Monday, October 31, 2011

Reasons to Be Happy

Katrina Kittle takes on big issues in her novels. I've blogged about her previous book The Blessings of the Animals, tackling grief and healing post divorce. Her three prior novels dealt with AIDS, child abuse, and  deceit. Reasons to Be Happy is her first book for younger readers and I wondered if she would stay true to her big issue pattern. I was not disappointed. Addiction, in the form of bulimia, is the core of this story but it is beautifully and skillfully imbedded in a tale of conflict with parents, dealing with mean girls and peer pressure, first love, and staying true to one's self.  So how do these serious issues end up being such an engaging and uplifting book? 

Well, the main character, 8th grader Hannah, kept a list in a purple journal of her Reasons to Be Happy.   This list gives us insight into Hannah before she changed schools, before her mother became sick, before she lost bits of herself to peer pressure. By the end of the book, she has traveled full circle back to herself. Along the way she meets a young man passionate about music and secure in himself, orphans in Ghana who teach her about what matters, and artists young and old dedicated to their craft. Each meeting reminds her of parts of herself that she has abandoned and gradually reclaims. 

We are a culture that reveres thin. Pressure to be thin begins young and continues... forever. We are so concerned with "outside" that often who we are is lost. It is all about how we look. It is heartbreaking to realize how objectified women are. And it's not just the males who are doing this. We do it to ourselves. How many catty remarks do women make about other women's weight? How much time is wasted worrying about how much we weigh? What if we devoted that time to creative pursuits?  What could we accomplish? What problems could be solved? The basic fear is... Am I good enough? We are looking for validation outside our selves. 

Addiction is about numbing pain, tamping down fear. The market is saturated with books, television shows, and magazine articles proposing that food is often the legal "drug" used to achieve this. It seems the more we focus on losing weight, the heavier we are all becoming. I'd so love it if we could accept and value each person for who she, or he, is. Unconditional love and acceptance, now there would be a wonderful reason to be happy.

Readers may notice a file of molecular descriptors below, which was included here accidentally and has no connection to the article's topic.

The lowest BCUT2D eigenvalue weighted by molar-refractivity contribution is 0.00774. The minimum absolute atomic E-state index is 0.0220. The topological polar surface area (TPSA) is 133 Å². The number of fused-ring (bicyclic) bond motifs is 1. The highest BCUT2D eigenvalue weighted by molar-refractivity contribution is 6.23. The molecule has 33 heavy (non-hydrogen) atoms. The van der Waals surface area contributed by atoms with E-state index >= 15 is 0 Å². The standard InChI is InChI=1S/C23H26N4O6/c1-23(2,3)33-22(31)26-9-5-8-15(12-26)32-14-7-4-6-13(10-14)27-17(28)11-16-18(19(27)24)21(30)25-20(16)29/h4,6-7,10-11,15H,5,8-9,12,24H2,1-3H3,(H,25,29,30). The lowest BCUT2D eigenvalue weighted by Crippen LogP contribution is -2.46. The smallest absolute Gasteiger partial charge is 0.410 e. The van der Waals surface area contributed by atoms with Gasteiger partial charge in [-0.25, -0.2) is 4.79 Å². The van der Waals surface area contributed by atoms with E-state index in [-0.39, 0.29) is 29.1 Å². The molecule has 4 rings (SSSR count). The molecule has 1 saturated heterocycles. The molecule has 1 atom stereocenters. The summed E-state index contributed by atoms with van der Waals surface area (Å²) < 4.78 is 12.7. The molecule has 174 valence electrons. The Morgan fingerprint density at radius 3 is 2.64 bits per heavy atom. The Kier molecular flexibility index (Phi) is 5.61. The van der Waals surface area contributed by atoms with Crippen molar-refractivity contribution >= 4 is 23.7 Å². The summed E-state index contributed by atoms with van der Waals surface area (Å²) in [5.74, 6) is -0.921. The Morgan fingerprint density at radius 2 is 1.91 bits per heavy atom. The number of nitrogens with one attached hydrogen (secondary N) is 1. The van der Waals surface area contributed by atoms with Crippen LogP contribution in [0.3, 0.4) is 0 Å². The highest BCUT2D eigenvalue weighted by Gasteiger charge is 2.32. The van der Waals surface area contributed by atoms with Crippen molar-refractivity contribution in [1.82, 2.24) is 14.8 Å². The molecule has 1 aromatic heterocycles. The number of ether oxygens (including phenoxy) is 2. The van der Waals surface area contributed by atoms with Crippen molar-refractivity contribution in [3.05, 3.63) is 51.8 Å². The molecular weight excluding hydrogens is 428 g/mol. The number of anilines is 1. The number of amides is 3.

Monday, October 17, 2011

Rue Dumaine - C'est Magnifique!

As a committed life long learner, I enjoy taking and moderating, classes at UDLLI (University of Dayton Lifelong Learning Institute). One of my favorites this session has been the Dining in Dayton Sampler. Each class features speakers from one or two local restaurants who share their restaurants' history, menu options, and specialties.

Anne Kearney, Chef and Owner of Rue Dumaine

Today's presenters were Anne Kearney and Tom Sand of Rue Dumaine in Centerville, Ohio. Anne was charming, inspiring, modest, and... brought delicious food to share. Tom, her husband and fellow owner, added insight as to the business and beverage (They have great wines and innovative cocktails!) side of the restaurant as well as some wry humor. This American Bistro has many French influences and they thoughtfully include a small glossary of French terms on the reverse of the menu.

Anne's "Food of Love" began at fourteen as she took over making the family dinner when her mother began to work outside the home. She experimented with family favorite recipes and had even catered a wedding before she graduated from high school. After a year of college, she began to pursue her true passion at the Greater Cincinnati Culinary Arts Academy. I especially love this part of her story. Too often our culture dictates that you must have a college degree to be successful. It is one of my hopes that we again begin to value the artisans who prepare our food, repair our cars and plumbing, build our homes, create stories, plant gardens, and follow their passion in a myriad of other ways that do not require a college degree. I loved college but do not think it is the only way to prepare for a life of passion and worth.

Some of the seventy participants in the Dining in Dayton session

From Cincinnati, Anne moved to New Orleans where she was sous chef at Peristyle and both cooked and helped develop recipes at Emmeril's. She later purchased Peristyle, where in 2002 she received the James Beard "Best Chef Southeast award. It is our fortune that Anne and Tom returned to the Dayton area to be near both their families. In 2007, they opened Rue Dumaine.

Their passion for food, ambiance, and innovation is evident. As Anne prepared a fall salad and a gluten-free dessert, a slide show behind her added a visual feast of the plated meals, glassware, hanging meats, fresh vegetables, and even one of the farms that make Rue Dumaine special.  

Slide features Michael Malone of Hungry Toad Organic Farm

Tom remarked on the richness of the Dayton area with regard to restaurants, excellent markets, and availability of local and organic meat and produce. Post cancer, I have deliberately sought restaurants that use local, organic foods. Rue Dumaine's weekly menu lists the local farmers and artisans they have as suppliers for that week. Each dish is prepared when ordered so substitutions can be made to accommodate customer needs or preferences.

It is a lovely thing to spend a few hours listening to two people share their passion for both their restaurant and for Dayton. It is always energizing and inspiring to be in the company of folks following their dream.